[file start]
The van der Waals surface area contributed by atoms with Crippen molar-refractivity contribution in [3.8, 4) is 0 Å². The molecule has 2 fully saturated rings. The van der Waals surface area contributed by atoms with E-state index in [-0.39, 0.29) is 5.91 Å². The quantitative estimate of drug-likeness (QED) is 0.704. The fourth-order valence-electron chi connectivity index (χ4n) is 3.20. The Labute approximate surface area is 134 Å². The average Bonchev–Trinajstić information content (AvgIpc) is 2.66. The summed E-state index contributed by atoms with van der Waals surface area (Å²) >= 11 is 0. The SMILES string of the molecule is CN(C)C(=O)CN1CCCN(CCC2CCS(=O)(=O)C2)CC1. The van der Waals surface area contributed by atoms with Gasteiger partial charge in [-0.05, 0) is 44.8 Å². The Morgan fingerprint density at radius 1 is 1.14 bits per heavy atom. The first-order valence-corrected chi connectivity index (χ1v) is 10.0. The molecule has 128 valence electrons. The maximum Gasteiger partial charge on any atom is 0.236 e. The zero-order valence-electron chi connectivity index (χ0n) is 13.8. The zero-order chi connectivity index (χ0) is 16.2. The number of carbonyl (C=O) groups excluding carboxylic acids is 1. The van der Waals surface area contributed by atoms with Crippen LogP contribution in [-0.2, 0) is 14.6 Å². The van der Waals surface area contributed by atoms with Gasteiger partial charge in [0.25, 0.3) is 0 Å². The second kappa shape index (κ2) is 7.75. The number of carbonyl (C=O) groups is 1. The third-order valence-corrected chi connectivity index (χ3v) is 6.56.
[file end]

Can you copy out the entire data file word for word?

The van der Waals surface area contributed by atoms with Crippen molar-refractivity contribution in [3.8, 4) is 0 Å². The molecule has 2 fully saturated rings. The van der Waals surface area contributed by atoms with E-state index in [-0.39, 0.29) is 5.91 Å². The quantitative estimate of drug-likeness (QED) is 0.704. The fourth-order valence-electron chi connectivity index (χ4n) is 3.20. The Labute approximate surface area is 134 Å². The average Bonchev–Trinajstić information content (AvgIpc) is 2.66. The summed E-state index contributed by atoms with van der Waals surface area (Å²) >= 11 is 0. The SMILES string of the molecule is CN(C)C(=O)CN1CCCN(CCC2CCS(=O)(=O)C2)CC1. The van der Waals surface area contributed by atoms with Gasteiger partial charge in [-0.05, 0) is 44.8 Å². The Morgan fingerprint density at radius 1 is 1.14 bits per heavy atom. The first-order valence-corrected chi connectivity index (χ1v) is 10.0. The molecule has 128 valence electrons. The maximum Gasteiger partial charge on any atom is 0.236 e. The zero-order valence-electron chi connectivity index (χ0n) is 13.8. The zero-order chi connectivity index (χ0) is 16.2. The number of carbonyl (C=O) groups excluding carboxylic acids is 1. The van der Waals surface area contributed by atoms with Crippen LogP contribution in [-0.2, 0) is 14.6 Å². The van der Waals surface area contributed by atoms with Gasteiger partial charge in [0.25, 0.3) is 0 Å². The second kappa shape index (κ2) is 7.75. The number of carbonyl (C=O) groups is 1. The third-order valence-corrected chi connectivity index (χ3v) is 6.56.